Using carefully curated cacao, such as Peru’s rare Fortunato No. 4, Chocolate for the Spirit’s confections are crafted for mindful chocolate lovers. “I don’t consider myself a candy maker,” she says. “I consider myself a chocolatier. I am focused on providing a luxury gourmet chocolate experience from cacao beans with a single origin and distinct profiles.”

Bolejack’s oeuvre includes truffles and bonbons, bars, toffee and gelato. She also offers a chocolate connoisseur class, which takes participants through the history of chocolate as they taste rare chocolates from around the world.

But it’s not all highfalutin and haute — Bolejack often draws inspiration from her Hoosier roots. Chocolate for the Spirit offers football and Indianapolis-themed chocolate selections. “I grew up going to the Indy 500. The Indy bar is my tribute to Indy and racing.”


Endangered Species Chocolate
Indianapolis-based Endangered Species Chocolate is the first American-made chocolate produced using fully traceable, fair-trade beans from West Africa. Founded in Oregon in 1991, the company started small, and the products were only available in the western United States, says Andrea Hawman, ESC public relations manager. In 2005, new owners whisked the business away to Indianapolis.

“The goal was to expand nationally and into Canada, knowing the more ESC made, the more it could give back,” Hawman says. “Indianapolis was a great central shipping location.”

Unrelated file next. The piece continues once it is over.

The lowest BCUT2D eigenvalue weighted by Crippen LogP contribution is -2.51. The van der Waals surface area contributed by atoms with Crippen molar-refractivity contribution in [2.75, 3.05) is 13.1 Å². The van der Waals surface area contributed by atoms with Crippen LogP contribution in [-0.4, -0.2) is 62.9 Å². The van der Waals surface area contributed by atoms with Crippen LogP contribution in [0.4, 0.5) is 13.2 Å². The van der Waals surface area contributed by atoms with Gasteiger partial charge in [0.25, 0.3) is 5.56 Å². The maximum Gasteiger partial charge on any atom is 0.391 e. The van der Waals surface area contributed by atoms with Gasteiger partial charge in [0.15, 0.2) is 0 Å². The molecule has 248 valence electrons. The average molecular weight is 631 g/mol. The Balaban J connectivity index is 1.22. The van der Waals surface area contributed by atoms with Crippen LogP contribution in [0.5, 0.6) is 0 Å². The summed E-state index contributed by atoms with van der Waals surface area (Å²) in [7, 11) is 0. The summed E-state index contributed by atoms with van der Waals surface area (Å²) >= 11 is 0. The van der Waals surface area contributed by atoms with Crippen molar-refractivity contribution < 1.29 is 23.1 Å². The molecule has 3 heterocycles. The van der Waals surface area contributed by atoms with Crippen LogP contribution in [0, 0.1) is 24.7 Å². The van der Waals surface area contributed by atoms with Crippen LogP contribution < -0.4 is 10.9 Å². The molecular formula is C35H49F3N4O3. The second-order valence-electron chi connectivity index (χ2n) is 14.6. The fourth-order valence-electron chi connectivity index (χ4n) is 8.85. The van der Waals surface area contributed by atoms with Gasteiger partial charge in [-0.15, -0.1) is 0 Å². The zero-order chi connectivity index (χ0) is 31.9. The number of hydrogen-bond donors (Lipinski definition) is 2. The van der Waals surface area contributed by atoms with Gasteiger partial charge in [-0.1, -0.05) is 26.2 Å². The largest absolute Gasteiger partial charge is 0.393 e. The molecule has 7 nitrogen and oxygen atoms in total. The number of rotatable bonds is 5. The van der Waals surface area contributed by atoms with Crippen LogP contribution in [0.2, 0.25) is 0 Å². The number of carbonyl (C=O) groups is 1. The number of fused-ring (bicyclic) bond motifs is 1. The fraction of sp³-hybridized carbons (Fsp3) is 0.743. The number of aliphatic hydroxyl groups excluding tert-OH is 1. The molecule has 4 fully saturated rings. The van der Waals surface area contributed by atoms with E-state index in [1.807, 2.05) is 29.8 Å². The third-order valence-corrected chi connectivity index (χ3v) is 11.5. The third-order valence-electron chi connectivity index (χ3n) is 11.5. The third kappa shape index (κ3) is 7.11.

Now a top-selling brand in the natural food category, ESC offers more than 30 products, including chocolate bites, bars and spreads made from fair trade, non-GMO ingredients. You’ve likely seen the bars. Each flavor or variety is wrapped with a label bearing an animal mascot: raspberry and orange-cream filled bars have a red panda peeking out of the label.  The newest dark chocolate bar, dubbed “the eagle bar,” is made with organic caramel and Himalayan sea salt and can be found on, Kroger and Natural Choices for Healthy Living in Columbus. ESC donates 10 percent of net profits to fund species and habitat conservation. Last year’s partners included the African Wildlife Foundation and the Xerxes Society for Invertebrate Conservation.


South Bend Chocolate Co.
In 1991 Mark Tarner obtained a license from the University of Notre Dame giving him clearance to use its name with three of his chocolate products. Thus the South Bend Chocolate Co. began.

Tarner created three pilot items: The Rocknes, a mound of premium American chocolate blended with coconut, almonds and a cherry flavoring; the Domer, a French truffle whipped and covered with smooth milk chocolate; and Nuts for Notre Dame, a coffee blend of American chestnut with Colombian beans.

Building on that success, South Bend Chocolate Co. expanded its product line to more than 500 chocolate and coffee items, including chocolate bars, crunches and coffees by the pound, in baskets and other gift sizes straight from SBCC’s website. The company has multiple corporate and franchised Chocolate Café locations in South Bend, Indianapolis, Michigan and Ohio.

If you’re planning a trip to South Bend, the company offers factory tours. “We do a lot of group and school tours. Summertime is definitely our busiest time. We see everyone from babies to seniors visiting our downtown store in the summer months,” says Jennifer Small, SBCC graphic designer.

South Bend, and Michigan and Ohio,